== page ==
One of the advantages of starting adulthood in the military is the educational benefits. Using those benefits to pursue a degree or take classes that broaden your skills base will increase your competitiveness. Most military bases have either onsite or online community college and university linkages with classes held in the evening or on demand. Many universities also now offer certificate or degree programs almost entirely online.

There are also free or near-free options that require minimal time. For example, I’m using courses scheduled through the Coursera platform ( to refresh my finance and accounting knowledge as well as increase my knowledge of music theory. Courses are five weeks long and take 2-3 hours a week of my time. If I want a certificate, I pay a fee, but if I just want to take the course, it is completely free. Universities from all over the world participate, and even if your skill set is “complete,” learning something new enhances your ability to do your job as new technologies or skills requirements come along.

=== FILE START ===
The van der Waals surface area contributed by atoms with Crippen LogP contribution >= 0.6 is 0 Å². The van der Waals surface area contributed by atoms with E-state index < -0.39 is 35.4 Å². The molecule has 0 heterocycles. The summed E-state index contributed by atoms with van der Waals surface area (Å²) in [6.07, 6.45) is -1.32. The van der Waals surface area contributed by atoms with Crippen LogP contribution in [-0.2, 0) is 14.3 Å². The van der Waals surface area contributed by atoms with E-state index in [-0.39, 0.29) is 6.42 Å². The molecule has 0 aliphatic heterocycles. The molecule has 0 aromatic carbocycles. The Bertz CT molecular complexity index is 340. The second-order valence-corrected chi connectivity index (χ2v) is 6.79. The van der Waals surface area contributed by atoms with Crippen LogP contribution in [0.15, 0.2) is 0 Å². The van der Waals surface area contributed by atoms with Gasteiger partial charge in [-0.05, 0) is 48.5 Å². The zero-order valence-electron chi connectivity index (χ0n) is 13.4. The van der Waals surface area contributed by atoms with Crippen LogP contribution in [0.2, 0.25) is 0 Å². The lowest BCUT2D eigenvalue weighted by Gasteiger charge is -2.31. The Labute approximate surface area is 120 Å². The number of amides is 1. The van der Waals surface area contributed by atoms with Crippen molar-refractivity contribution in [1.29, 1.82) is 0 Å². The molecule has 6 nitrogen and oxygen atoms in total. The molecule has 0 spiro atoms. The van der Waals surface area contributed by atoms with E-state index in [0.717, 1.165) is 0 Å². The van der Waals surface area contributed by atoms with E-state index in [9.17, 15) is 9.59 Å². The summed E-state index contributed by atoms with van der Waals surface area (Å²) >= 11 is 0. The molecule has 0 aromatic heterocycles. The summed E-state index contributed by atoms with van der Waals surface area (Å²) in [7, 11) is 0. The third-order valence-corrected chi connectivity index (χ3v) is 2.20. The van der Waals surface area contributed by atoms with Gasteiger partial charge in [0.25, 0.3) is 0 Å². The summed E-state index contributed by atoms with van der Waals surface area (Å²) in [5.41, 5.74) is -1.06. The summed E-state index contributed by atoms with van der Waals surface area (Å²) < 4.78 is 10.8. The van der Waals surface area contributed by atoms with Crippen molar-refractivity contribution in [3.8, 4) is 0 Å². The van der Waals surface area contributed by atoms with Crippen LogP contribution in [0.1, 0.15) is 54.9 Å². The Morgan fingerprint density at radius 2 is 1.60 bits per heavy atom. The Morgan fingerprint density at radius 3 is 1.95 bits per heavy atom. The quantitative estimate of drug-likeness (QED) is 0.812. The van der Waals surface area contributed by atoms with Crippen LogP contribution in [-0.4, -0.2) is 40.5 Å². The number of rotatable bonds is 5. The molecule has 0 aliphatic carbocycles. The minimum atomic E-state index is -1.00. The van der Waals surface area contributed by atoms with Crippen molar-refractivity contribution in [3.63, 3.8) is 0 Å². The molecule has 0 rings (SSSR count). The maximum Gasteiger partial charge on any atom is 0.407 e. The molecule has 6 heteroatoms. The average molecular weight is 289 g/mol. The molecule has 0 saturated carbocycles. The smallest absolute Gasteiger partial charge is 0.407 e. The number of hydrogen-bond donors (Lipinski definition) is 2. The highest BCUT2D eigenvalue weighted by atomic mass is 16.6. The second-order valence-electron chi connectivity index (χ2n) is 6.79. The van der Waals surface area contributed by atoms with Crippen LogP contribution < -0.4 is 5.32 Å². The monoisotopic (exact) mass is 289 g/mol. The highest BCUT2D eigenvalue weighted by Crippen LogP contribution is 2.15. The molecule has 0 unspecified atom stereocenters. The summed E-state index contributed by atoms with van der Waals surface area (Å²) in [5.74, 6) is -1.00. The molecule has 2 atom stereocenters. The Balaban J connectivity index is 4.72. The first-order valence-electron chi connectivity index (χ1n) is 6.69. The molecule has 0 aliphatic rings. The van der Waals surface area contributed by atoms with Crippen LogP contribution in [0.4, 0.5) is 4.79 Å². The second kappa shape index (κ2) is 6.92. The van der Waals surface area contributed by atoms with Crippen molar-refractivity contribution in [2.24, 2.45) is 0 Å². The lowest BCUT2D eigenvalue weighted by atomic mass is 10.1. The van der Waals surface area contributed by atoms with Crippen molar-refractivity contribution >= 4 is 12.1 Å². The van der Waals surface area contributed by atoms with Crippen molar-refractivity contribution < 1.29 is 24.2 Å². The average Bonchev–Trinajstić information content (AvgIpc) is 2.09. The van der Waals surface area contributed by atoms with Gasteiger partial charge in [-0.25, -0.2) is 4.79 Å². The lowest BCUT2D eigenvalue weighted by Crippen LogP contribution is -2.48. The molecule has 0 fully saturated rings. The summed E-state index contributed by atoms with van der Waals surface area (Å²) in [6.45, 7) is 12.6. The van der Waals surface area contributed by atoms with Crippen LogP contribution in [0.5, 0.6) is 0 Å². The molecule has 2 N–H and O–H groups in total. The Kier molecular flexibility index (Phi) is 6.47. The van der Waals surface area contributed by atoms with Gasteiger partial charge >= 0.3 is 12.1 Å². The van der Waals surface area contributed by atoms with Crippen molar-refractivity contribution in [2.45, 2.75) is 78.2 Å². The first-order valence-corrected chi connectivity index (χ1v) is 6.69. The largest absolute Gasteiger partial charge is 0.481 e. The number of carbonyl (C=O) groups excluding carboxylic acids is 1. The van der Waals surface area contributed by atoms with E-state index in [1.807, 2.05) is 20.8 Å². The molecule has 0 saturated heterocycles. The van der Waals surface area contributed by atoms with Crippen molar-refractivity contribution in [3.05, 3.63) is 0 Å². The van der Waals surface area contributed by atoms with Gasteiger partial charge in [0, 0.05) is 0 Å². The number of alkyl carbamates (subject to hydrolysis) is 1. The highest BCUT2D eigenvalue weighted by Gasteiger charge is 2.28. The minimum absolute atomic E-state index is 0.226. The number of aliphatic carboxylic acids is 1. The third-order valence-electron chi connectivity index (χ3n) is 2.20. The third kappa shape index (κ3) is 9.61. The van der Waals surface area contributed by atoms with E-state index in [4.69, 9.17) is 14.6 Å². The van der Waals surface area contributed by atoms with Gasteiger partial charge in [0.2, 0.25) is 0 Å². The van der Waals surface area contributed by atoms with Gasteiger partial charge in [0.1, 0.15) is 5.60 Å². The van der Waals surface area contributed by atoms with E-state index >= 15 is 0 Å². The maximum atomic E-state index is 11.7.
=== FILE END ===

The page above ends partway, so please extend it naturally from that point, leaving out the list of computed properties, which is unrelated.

Keep an Up-to-date Resume

This is perhaps the best piece of advice. A resume is your calling card for new opportunities. If changing careers is likely, the skills section should be as generic as possible, and skills should be augmented with results wherever possible. For example, a resume that simply indicates supply chain management or logistics experience or training will not be as strong as one that shows competency by indicating that results included a cost reduction of several million dollars achieved by streamlining a process or identifying better sourcing options.

Updating a resume on a regular basis helps ensure that superior results or relevant training programs are noted. Also, consider your social media profile. Linkedin is regularly used as both an online resume and social networking tool. That said, follow any warnings or advice given in military security briefings as far as how much information is shared online since extremists also have access to social media.

Develop a Career Roadmap

Building a career in civilian life is very similar to building one in the military. The big difference is that while the military explains the promotion system and the need to “punch” certain “tickets” through assignments or training to continue being promoted, civilian employers typically don’t make career paths that explicit. In short, in civilian life you must become the master of figuring out what promotion path you want and what tickets you are going to have to punch to get there.